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Newton's Alchemy

  • By Bill Newman
  • Posted 11.15.05
  • NOVA

Historian of science Bill Newman says that Isaac Newton's alchemical notebooks are like a gigantic jigsaw puzzle. But this puzzle is no child's play—more like an enigma wrapped in a mystery riddled with a number of misleading clues. With Newman's help, NOVA has "decoded" a page from one of Newton's 300-year-old manuscripts.

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He kept it hidden, but was Isaac Newton's alchemical work truly scandalous? See for yourself.

To orient yourself to the bewildering world of 17th-century alchemy, we recommend you first read our interview with Bill Newman before plunging into the interactive manuscript above. In addition, Newman has provided the following overview:

A Guide to the Alchemical Manuscript

This document, which Newton likely wrote in the mid-1670s, is part of an eight-page manuscript now housed at Yale University.* The manuscript contains extracts from Newton's favorite alchemist, the American writer George Starkey (1628-1665). Starkey's Marrow of Alchemy (1654-5), the work Newton cites here, was published under Starkey's pseudonym, Eirenaeus Philalethes ("a peaceful lover of truth").

Alchemical authors frequently employed a riddling style in the attempt both to reveal the text to clever readers and to hide it from those whom they considered unworthy. Starkey's text is no exception, but history has provided us with the means to decipher his allegories into a clear laboratory practice. Amazingly, the "plaintext" behind Starkey's extravagant game of alchemical metaphor has survived. A letter written in 1651 by the young American to the soon-to-be-famous scientific author Robert Boyle (1627-1691) contains a "Key into Antimony" that reveals the exact nature of Starkey's secret.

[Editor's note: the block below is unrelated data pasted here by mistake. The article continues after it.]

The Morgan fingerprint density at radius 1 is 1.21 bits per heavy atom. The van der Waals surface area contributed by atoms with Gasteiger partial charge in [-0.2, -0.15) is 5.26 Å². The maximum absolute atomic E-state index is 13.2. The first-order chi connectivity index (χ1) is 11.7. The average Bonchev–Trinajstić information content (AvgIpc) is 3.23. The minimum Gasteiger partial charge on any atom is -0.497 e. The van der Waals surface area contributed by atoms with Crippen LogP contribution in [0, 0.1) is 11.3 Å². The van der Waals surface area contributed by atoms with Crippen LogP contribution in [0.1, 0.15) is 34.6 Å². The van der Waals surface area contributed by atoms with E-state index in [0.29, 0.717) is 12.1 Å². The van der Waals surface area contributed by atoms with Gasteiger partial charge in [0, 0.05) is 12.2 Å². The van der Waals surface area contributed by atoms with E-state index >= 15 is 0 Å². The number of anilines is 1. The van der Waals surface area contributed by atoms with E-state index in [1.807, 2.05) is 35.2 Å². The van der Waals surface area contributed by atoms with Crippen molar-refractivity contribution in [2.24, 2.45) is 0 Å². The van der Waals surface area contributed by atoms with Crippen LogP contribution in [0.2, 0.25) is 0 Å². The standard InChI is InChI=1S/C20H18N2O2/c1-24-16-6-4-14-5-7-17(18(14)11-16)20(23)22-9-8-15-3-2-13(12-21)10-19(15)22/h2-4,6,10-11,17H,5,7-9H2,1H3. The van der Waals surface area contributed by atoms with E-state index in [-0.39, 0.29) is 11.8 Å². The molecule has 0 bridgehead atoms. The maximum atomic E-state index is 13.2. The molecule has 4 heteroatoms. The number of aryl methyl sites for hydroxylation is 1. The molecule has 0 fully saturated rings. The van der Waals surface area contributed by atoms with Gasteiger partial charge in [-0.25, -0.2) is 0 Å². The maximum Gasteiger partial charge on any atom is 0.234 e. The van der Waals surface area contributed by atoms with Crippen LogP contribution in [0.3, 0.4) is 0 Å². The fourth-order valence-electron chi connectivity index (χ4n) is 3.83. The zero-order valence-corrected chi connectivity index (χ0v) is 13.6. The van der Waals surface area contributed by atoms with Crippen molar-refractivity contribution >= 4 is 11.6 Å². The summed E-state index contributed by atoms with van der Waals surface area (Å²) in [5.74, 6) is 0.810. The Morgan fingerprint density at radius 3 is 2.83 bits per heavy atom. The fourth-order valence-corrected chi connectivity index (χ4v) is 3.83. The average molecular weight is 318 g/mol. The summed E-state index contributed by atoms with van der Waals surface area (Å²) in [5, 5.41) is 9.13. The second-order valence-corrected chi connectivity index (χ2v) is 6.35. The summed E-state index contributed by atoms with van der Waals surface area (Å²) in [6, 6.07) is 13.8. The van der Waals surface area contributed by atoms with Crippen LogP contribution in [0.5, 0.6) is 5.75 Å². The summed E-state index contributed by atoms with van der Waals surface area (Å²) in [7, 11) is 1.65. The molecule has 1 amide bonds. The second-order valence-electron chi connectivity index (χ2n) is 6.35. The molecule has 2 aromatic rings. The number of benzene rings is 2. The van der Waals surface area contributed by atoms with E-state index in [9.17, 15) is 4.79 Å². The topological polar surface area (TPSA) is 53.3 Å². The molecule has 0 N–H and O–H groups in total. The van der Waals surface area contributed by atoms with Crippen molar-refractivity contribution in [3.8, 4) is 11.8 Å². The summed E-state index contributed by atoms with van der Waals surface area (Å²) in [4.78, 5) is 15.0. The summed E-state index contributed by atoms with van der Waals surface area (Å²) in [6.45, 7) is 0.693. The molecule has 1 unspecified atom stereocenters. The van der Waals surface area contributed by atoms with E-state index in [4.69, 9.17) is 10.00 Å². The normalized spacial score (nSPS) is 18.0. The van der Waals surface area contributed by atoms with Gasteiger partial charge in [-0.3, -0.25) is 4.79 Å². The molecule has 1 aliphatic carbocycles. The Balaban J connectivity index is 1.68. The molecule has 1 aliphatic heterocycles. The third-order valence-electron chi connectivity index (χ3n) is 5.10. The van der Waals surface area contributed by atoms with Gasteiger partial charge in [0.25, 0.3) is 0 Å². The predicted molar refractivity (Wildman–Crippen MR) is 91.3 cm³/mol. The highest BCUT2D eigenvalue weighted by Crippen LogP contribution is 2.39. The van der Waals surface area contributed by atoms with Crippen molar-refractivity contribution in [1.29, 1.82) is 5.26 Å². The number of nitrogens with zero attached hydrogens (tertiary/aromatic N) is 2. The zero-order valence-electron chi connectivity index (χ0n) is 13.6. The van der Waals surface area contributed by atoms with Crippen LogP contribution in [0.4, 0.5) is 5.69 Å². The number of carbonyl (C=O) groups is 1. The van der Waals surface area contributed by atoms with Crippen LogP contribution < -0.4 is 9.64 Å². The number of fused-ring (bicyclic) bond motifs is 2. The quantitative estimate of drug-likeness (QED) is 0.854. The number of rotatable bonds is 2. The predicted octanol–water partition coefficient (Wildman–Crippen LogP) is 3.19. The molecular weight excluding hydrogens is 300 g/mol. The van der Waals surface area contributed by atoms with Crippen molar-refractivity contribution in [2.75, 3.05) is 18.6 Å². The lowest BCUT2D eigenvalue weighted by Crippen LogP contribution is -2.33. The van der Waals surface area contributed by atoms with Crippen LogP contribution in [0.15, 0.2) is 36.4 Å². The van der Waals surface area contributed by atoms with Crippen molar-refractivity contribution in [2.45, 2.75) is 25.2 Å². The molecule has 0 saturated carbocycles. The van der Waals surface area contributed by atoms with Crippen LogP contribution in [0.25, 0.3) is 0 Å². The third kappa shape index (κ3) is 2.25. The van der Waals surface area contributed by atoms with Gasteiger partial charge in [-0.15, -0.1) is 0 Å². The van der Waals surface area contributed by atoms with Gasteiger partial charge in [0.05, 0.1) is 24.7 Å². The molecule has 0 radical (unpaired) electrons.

Starkey's laboratory practice, which Newton wanted to understand and reproduce, consisted first of reducing metallic antimony from its ore, stibnite, by heating the ore at high temperature with bits of iron. Further refinements would create crystalline "rays" on the surface of the metallic antimony, hence it was called the star-regulus of antimony. Starkey then fused the star-regulus with silver or copper, which allowed him to amalgamate the antimony with quicksilver. Eventually, he produced a "sophic mercury" in which gold could be made to dissolve and "vegetate"—forming tree-like growths. Starkey, and Newton, believed this "vegetation" was evidence that sophic mercury was a key to producing the ultimate agent of transmutation—the philosophers' stone.

Newton was fascinated by Starkey's encoded laboratory processes, extracting and interpreting them many times throughout his manuscripts. Like Starkey, Newton believed that ancient Greek and Roman mythology contained hidden alchemical secrets. For example, the story (found in Ovid's Metamorphoses) that the gods Venus and Mars, locked in an illicit embrace, were trapped in a bronze net by Venus's husband Vulcan was interpreted as an allegory for making an alloy of copper and star-regulus that Starkey called "the Net." Alchemists traditionally used planetary names for the metals, naming lead Saturn, iron Mars, tin Jupiter, gold Sol, copper Venus, quicksilver Mercury, and silver Luna, so it is easy to see how a fable concerning Venus and Mars could be seen as a chemical recipe.

Finally, it is important to note that by the mid-1670s, the young Newton had not yet fully deciphered Starkey's recipes. At this stage in his alchemical career, Newton did not realize that Starkey had substituted another referent, stibnite, for the usual material associated with Saturn, namely lead. Newton's later laboratory notebooks show that he would soon solve this riddle—one of many puzzles Newton faced in his alchemical work.

*The catalogue information for the manuscript is Yale University, Beinecke Library, Mellon MS. 79.

Bill Newman is Professor of History and Philosophy of Science at Indiana University.

Credits

Produced by Susan K. Lewis

Photo

(manuscript)
Courtesy Beinecke Rare Book and Manuscript Library, Yale University

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